Chapter 2: Dire Straits is the more interesting of the two stages at present. It begins with a series of accuracy-based events which involve Rambo taking out guards before he is spotted. Success is rewarded with an appropriate piece of FMV, while failure breaks the sequence and sees you fighting through guards. Without wishing to spoil the stage, it details Rambo’s efforts to rescue Col. Trautman and features some genuinely inventive events (including many more stealthy sneak-o-trons), with my personal favourite being the one which forced you to suppress your fire so as not to alert the reinforcement guards. The end of level boss is a tank which again attacks in stages before you are able to retaliate.
Once you have finished stage 2, you are presented with a screen which grades your overall performance and gives you a Rambo rating (I got 64%), before displaying a Coming Soon screen – the only major indicator that the software is incomplete. The stages themselves are fairly long, with the initial stage lasting about seven and a half minutes, though this includes time spent watching the FMV sequences which can be skipped. They also contain a variety of pick-ups (including health and rage boosters) hidden in various locations – behind shields, in crates, and in one case a crate that was floating down the river!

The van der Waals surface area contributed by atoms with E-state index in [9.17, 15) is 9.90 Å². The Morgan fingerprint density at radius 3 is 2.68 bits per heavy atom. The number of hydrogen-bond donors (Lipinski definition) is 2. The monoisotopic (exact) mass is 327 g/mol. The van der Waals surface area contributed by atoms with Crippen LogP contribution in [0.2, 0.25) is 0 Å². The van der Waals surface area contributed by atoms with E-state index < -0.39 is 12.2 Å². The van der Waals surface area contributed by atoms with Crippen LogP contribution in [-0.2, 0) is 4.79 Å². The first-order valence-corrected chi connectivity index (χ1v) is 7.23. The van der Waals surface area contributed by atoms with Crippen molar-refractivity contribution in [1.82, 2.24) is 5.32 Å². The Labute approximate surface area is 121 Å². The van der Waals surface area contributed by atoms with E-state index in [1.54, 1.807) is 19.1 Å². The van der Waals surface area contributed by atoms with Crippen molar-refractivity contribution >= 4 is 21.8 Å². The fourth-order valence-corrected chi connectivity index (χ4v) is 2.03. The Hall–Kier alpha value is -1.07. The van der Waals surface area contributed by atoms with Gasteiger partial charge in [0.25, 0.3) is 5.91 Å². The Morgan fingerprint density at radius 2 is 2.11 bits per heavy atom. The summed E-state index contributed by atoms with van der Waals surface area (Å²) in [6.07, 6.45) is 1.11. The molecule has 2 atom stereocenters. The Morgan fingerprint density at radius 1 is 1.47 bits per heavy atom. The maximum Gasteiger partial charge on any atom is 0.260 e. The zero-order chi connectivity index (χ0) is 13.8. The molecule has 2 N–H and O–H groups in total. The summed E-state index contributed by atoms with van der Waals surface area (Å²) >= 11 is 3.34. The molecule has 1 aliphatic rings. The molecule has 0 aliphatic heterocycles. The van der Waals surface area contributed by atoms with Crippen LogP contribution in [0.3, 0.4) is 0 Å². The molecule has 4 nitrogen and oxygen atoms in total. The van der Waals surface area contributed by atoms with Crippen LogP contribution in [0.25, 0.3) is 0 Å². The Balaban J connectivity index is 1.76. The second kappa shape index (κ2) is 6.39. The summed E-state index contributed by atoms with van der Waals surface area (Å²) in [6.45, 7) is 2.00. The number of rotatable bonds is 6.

Any gripes? I have a few. Firstly, the game does not seem to significantly alter its difficulty level between one and two player games, which can make the game even more of an uphill struggle for lone players. The only time I genuinely noticed a variation was during the boss battles. Secondly, the graphical performance. While everything has been nicely animated and choreographed, as the video shows, the game doesn’t seem to utilise anti-aliasing, which gives the edges of objects a nasty jagged look. Also, some of the models and textures are a little rough, and on the whole the game doesn’t look as nice as House of the Dead 4, which was released on the Lindbergh board two and a half years ago. Additionally, it occasionally slows down a little when the screen is packed with action, and Overlord noticed that the recoil matches this making it doubly noticeable. Finally, while usually small and nicely disguised, some of the loading delays become just a little bit noticeable when the game stops for a few seconds longer than you’re expecting. However, those issues (and the above one concerning the use of the Ghost Squad gun) may well be rectified before the game officially goes to market.
So far, the game is looking like it will be rather good, and the Rambo licence can’t hurt the game any. The machine didn’t see a lot of play while we were at the Bowlplex, but it was a Sunday afternoon with the building mainly filled by families (you can hear one on Fast and the Furious Superbikes in the video). The final game should probably contain at least one more stage, and ny number of changes could be made to the existing material. When the game is ready for launch, we’ll let you know how it turned out!
Many thanks go out to Overlord for taking many of the gameplay pictures and the gameplay video for this article.